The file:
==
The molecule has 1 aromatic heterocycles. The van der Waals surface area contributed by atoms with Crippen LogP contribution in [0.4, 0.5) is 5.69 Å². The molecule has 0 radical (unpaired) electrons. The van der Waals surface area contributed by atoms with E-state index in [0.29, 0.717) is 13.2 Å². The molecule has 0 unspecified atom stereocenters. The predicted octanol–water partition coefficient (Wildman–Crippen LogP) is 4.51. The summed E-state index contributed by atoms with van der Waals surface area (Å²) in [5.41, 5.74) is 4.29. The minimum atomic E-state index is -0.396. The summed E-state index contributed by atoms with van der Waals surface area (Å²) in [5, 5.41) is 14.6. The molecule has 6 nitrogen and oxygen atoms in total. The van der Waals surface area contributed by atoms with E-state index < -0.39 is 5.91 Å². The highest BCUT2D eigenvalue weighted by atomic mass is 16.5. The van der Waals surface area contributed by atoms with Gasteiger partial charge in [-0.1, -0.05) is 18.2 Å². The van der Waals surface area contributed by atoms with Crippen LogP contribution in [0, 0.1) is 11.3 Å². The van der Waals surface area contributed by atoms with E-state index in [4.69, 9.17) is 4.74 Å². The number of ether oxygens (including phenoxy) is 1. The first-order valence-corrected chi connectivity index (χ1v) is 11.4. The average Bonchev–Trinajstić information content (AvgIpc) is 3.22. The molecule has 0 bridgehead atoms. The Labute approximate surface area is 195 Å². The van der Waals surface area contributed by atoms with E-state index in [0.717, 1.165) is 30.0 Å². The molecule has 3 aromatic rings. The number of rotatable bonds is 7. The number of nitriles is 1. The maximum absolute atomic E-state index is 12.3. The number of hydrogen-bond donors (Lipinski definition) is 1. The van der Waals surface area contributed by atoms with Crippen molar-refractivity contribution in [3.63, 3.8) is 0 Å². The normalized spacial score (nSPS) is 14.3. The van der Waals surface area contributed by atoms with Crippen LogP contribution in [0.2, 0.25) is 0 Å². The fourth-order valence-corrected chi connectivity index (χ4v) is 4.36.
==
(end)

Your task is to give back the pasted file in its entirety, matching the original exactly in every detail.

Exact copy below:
The molecule has 1 aromatic heterocycles. The van der Waals surface area contributed by atoms with Crippen LogP contribution in [0.4, 0.5) is 5.69 Å². The molecule has 0 radical (unpaired) electrons. The van der Waals surface area contributed by atoms with E-state index in [0.29, 0.717) is 13.2 Å². The molecule has 0 unspecified atom stereocenters. The predicted octanol–water partition coefficient (Wildman–Crippen LogP) is 4.51. The summed E-state index contributed by atoms with van der Waals surface area (Å²) in [5.41, 5.74) is 4.29. The minimum atomic E-state index is -0.396. The summed E-state index contributed by atoms with van der Waals surface area (Å²) in [5, 5.41) is 14.6. The molecule has 6 nitrogen and oxygen atoms in total. The van der Waals surface area contributed by atoms with E-state index < -0.39 is 5.91 Å². The highest BCUT2D eigenvalue weighted by atomic mass is 16.5. The van der Waals surface area contributed by atoms with Gasteiger partial charge in [-0.1, -0.05) is 18.2 Å². The van der Waals surface area contributed by atoms with Crippen LogP contribution in [0, 0.1) is 11.3 Å². The van der Waals surface area contributed by atoms with E-state index in [4.69, 9.17) is 4.74 Å². The number of ether oxygens (including phenoxy) is 1. The first-order valence-corrected chi connectivity index (χ1v) is 11.4. The average Bonchev–Trinajstić information content (AvgIpc) is 3.22. The molecule has 0 bridgehead atoms. The Labute approximate surface area is 195 Å². The van der Waals surface area contributed by atoms with E-state index in [0.717, 1.165) is 30.0 Å². The molecule has 3 aromatic rings. The number of rotatable bonds is 7. The number of nitriles is 1. The maximum absolute atomic E-state index is 12.3. The number of hydrogen-bond donors (Lipinski definition) is 1. The van der Waals surface area contributed by atoms with Crippen molar-refractivity contribution in [3.63, 3.8) is 0 Å². The normalized spacial score (nSPS) is 14.3. The van der Waals surface area contributed by atoms with Crippen LogP contribution in [0.2, 0.25) is 0 Å². The fourth-order valence-corrected chi connectivity index (χ4v) is 4.36.